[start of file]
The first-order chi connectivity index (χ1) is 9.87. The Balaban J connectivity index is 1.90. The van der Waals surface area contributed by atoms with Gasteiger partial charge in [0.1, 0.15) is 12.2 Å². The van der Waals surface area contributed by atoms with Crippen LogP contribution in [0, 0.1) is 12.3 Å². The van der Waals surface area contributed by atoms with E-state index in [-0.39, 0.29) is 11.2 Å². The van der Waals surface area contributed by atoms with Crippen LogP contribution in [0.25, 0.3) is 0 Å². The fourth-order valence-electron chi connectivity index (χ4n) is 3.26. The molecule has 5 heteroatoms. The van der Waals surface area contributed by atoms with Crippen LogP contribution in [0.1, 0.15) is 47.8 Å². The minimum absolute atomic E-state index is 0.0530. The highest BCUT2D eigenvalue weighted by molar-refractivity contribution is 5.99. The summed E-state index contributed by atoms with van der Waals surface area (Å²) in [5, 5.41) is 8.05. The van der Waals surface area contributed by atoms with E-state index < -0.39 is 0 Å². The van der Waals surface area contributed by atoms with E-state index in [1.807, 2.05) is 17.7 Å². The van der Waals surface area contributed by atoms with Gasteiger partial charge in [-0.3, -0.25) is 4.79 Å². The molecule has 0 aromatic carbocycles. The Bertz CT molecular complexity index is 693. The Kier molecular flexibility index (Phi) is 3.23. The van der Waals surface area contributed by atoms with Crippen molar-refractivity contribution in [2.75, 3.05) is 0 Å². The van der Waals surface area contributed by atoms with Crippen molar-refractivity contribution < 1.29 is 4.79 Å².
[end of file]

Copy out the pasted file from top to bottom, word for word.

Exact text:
The first-order chi connectivity index (χ1) is 9.87. The Balaban J connectivity index is 1.90. The van der Waals surface area contributed by atoms with Gasteiger partial charge in [0.1, 0.15) is 12.2 Å². The van der Waals surface area contributed by atoms with Crippen LogP contribution in [0, 0.1) is 12.3 Å². The van der Waals surface area contributed by atoms with E-state index in [-0.39, 0.29) is 11.2 Å². The van der Waals surface area contributed by atoms with Crippen LogP contribution in [0.25, 0.3) is 0 Å². The fourth-order valence-electron chi connectivity index (χ4n) is 3.26. The molecule has 5 heteroatoms. The van der Waals surface area contributed by atoms with Crippen LogP contribution in [0.1, 0.15) is 47.8 Å². The minimum absolute atomic E-state index is 0.0530. The highest BCUT2D eigenvalue weighted by molar-refractivity contribution is 5.99. The summed E-state index contributed by atoms with van der Waals surface area (Å²) in [5, 5.41) is 8.05. The van der Waals surface area contributed by atoms with E-state index < -0.39 is 0 Å². The van der Waals surface area contributed by atoms with E-state index in [1.807, 2.05) is 17.7 Å². The van der Waals surface area contributed by atoms with Gasteiger partial charge in [-0.3, -0.25) is 4.79 Å². The molecule has 0 aromatic carbocycles. The Bertz CT molecular complexity index is 693. The Kier molecular flexibility index (Phi) is 3.23. The van der Waals surface area contributed by atoms with Crippen molar-refractivity contribution in [2.75, 3.05) is 0 Å². The van der Waals surface area contributed by atoms with Crippen molar-refractivity contribution < 1.29 is 4.79 Å².